But it is more than a fundraiser. Yes, our goal is to keep breaking our fundraising records, but that is only half the story. The Ajax Cup is a showcase of what makes our winter sports community so amazing. It brings together facets of our community that might not otherwise interact. It is inclusive, encourages determination, espouses sportsmanship and promotes a sense of camaraderie that lasts long after the event is finished. It gives us the opportunity to experience a taste of what we're working so hard to provide to our local youth: challenge, fun, teamwork, community and competition.

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Audi Ajax Cup - Purchase Tickets!

December 19, 2018
Audi Ajax Cup The best race and après party in Aspen! The 9th annual Audi Ajax Cup is a dual GS on the face of Aspen Mountain in which teams of six go head-to-head until one team is named the winner and awarded the famed Gorsuch Cup in a lively party at Shlomo's. Each team is lead by a captain and a Pro; past year’s pros have included Bode Miller, Chris Davenport, Daron Rahlves and AJ Kitt. Ticket purchases support AVSC Scholarship Programs; join us to watch the race from the viewing platforms and party with the pros and racers at Shlomo's! 

PURCHASE TICKETS HERE.

Your ticket purchase includes:
– All day race viewing action, 9am-approximately 2:30pm
– Après Party starting when race ends until 6pm
– Libations and delicious bites all day in the party tent, Quick read more or view full article 9am-6pm
– All day music from DJ Naka G, starting at 10:30am and kicking in to a dance party when the race finishes
– Access to the exclusive viewing platform on Gondola Plaza
– Exciting live auction featuring one-of-a-kind experiences
– Celebrate with the Gorsuch Cup winners

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Aspen Supports Kids: Truer Now than Ever

December 13, 2018

This article was originally published by Mark Godomsky, AVSC Executive Director, in AVSC's Aspen Times Column, Clubhouse Chronicles. 

Last week, 350 kids from all over the Roaring Fork Valley (and beyond) flocked to Gorsuch and D&E/Four Mountain Sports to pick up their equipment for the season.

They waited patiently until their name was called, drinking hot cocoa and eating cookies until it was their turn to work one-on-one with a technician to have their boots fit. They stood tall and proud as shop employees and volunteers held skis and snowboards next to them, choosing the perfect fit for the season.

They pulled new beanies over their heads, grinned widely and high-fived on their way out the door, ready to enjoy what's turned out to be a great season so far. Some of them are old pros, returning for Quick read more or view full article their third, fourth, fifth season. Some of them held what was to be their very first pair of skis.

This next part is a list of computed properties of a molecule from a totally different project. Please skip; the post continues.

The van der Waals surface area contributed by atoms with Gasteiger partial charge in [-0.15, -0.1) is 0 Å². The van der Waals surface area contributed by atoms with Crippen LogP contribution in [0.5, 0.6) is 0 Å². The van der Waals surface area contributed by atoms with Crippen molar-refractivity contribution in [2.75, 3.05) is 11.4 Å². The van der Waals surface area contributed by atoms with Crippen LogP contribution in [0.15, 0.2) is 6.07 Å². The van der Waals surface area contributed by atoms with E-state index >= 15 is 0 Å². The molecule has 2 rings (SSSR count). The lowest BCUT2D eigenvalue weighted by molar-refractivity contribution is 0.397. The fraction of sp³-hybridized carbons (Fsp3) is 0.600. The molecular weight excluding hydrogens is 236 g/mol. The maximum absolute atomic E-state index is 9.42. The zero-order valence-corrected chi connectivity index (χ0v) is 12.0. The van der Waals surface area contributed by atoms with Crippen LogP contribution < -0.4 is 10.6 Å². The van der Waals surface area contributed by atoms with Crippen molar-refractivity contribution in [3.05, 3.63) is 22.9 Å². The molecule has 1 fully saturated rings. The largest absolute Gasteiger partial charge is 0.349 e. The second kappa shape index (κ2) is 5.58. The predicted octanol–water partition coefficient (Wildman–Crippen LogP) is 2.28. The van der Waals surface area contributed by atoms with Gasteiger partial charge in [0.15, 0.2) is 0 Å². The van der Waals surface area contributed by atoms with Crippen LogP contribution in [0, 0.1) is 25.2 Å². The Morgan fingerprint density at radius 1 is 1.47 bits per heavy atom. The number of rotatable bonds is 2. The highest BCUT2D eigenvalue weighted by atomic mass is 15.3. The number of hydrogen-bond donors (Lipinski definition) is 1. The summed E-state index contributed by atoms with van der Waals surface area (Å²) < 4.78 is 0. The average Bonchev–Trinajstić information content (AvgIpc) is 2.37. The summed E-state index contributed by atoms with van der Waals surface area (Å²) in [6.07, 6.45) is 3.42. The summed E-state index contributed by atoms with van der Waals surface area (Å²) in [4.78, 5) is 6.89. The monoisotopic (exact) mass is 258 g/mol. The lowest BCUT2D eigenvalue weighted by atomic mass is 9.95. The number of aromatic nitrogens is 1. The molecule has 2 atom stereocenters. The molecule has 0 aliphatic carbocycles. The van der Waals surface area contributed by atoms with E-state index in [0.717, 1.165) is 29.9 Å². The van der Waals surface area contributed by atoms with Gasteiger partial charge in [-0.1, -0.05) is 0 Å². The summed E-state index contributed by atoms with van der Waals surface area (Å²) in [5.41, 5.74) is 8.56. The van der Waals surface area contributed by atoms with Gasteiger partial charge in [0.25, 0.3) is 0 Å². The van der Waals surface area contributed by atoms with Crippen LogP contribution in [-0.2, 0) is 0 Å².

While both shops were brimming with enthusiasm and anticipation, those who have attended Aspen Supports Kids equipment night in the past felt and discussed an acute absence: that of Bob Beattie. This was our first equipment night without the legendary Beattie, who often told us this was his favorite night of the year. He loved witnessing kids come alive with excitement as they picked up their new equipment: an invitation to the mountains and a fun season ahead. He asked kids about themselves, their families, their experience skiing so far. He reminded them to try hard and to have fun. He laughed and chatted but often — somewhat surprisingly for those who knew Bob — sat quietly and observed, taking it all in.

Bob was incredibly proud of Aspen Supports Kids, a program that's been an integral part of AVSC for nearly 30 years. This past weekend, as we gathered at Highlands Alehouse and Hotel Jerome to remember and celebrate Bob, we recalled his time announcing on the World Cup, his time creating a new format of ski racing with the World Pro Skiing Tour, and of course, his efforts to give local kids — regardless of their background, financial circumstances or family situation — the chance to experience the freedom of skiing and snowboarding.

Bob Beattie was a sterling example of why I am grateful to be involved with AVSC: regardless of what he had accomplished at the top levels of the sport, he recognized that the future of skiing and snowboarding lies in the opportunities we give to our children — at all levels of the sport.

The Roaring Fork Valley is a remarkable place to be a kid. With more than $1.8 million in scholarships and subsidies given to our athletes last year alone, Aspen Valley Ski & Snowboard Club is immensely grateful to our community of donors, sponsors and business partners that are as committed as Bob was to making skiing accessible to all kids.

Success for an athlete might be as simple as developing the technical proficiency and comfort to go ski and snowboard alone or with friends; maybe even teach others how to do the same. It might be anything from having the guts to enter their first competition to becoming a high school state champion to earning a nomination to the U.S. Ski Team. It might just be having a lot of fun, making friends and enjoying time spent outside together. It might be all of those things.

Regardless of the end result, this access to the mountains leads kids to excel not only as athletes, but as people. Their coaches, experts in their craft, inspire excellence and serve as formative mentors. The kids have fun, learning how to be independent and take care of themselves and developing lasting friendships through shared activity. They experience challenge and defeat and develop grit as a result. They grow deeper roots in this community and a greater appreciation for the natural resources that we have at our fingertips, from the amazing trail system at Spring Gulch to the awe-inspiring Highlands Bowl. They see, experience, and grow more as a direct result of the community support. We are grateful for each and every one of you who believes in our mission; you are making a seismic impact on this community's youth and future.